In conclusion, the analysis of risk factors and features of the index VTE event can provide information regarding the long-term risk for recurrence. More specifically, 3 categories of VTE with different risk for recurrence have been established: (1) patients with VTE associated with temporary risk factors, (2) patients with VTE associated with persistent risk factors (mainly cancer), and (3) patients with unprovoked VTE.

Models for risk of recurrent VTE

A nomogram to calculate the cumulative probability of recurrence in an individual patient was developed in a prospective cohort study including 929 patients with a first unprovoked VTE.28  Male sex (HR = 1.90 vs female sex; 95% CI, 1.31-2.75), proximal DVT (HR = 2.08 vs distal DVT; 95% CI, 1.16-3.74), PE (HR = 2.60 vs distal thrombosis; 95% CI, 1.49-4.53), and elevated levels of D-dimer while on anticoagulant treatment (HR = 1.27 per doubling; 95% CI, 1.08-1.51) were associated with a high recurrence risk. These items were used to derive a nomogram that has to be validated in prospective cohort studies before being applied in clinical practice.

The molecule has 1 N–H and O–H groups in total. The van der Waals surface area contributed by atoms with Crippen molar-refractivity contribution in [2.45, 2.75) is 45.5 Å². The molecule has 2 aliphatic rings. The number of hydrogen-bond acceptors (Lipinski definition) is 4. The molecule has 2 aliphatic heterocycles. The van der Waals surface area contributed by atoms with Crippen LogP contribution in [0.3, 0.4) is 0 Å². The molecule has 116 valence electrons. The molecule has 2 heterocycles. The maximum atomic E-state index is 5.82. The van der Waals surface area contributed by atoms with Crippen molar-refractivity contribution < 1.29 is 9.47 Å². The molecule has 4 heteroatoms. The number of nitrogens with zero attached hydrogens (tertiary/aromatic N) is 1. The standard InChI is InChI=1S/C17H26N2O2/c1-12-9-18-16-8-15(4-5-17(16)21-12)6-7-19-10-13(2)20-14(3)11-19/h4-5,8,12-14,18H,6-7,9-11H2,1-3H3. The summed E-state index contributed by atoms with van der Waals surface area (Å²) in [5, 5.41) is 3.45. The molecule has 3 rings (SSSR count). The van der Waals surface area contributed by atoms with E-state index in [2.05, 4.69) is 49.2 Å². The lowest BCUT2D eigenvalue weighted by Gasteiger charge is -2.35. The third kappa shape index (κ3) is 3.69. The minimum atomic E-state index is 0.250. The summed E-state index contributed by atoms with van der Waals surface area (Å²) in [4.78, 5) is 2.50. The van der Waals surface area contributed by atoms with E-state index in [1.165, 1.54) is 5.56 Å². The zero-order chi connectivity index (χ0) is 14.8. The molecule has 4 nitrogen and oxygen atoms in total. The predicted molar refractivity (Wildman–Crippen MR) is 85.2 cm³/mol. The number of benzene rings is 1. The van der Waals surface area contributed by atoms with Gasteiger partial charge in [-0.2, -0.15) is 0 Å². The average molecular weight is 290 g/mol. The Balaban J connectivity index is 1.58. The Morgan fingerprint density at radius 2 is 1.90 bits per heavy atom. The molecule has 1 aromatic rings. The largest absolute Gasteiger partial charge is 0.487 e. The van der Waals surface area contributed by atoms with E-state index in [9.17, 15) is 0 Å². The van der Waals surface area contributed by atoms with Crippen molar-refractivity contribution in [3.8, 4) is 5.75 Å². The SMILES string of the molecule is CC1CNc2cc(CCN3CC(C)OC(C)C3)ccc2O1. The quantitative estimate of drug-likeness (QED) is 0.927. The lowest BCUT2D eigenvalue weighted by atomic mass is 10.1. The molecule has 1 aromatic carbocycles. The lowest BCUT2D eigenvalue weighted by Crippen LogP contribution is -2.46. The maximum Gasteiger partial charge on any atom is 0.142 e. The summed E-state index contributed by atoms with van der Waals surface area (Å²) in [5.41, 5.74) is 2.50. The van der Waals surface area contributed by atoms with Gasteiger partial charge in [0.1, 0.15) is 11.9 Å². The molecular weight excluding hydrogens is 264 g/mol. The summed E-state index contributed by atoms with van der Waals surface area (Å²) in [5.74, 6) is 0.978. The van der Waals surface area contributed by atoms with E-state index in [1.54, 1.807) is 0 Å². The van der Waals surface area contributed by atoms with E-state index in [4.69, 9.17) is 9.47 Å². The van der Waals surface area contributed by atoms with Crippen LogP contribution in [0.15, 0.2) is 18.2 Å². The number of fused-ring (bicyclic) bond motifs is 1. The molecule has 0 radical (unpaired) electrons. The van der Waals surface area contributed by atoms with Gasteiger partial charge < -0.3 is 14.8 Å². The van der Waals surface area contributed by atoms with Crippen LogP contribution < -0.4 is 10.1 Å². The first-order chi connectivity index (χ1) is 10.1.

In a cohort of 646 participants with a first unprovoked major VTE, Rodger et al identified women with none or one among: hyperpigmentation, edema, or leg redness; D-dimer ≥ 250 μg/L while taking warfarin; body mass index ≥ 30 kg/m2; age ≥ 65 years as being at low risk for recurrent VTE after discontinuation of anticoagulant therapy (1.6%; 95% CI, 0.3%-4.6%).29 

A further tool for risk assessment was derived from a cohort of 1818 patients with unprovoked VTE treated for at least 3 months with a VKA; D-dimer, age, sex, and hormonal therapy (DASH) were included in the tool that revealed a receiver operating characteristic area of 0.71.30  This model has not been validated in a different study population.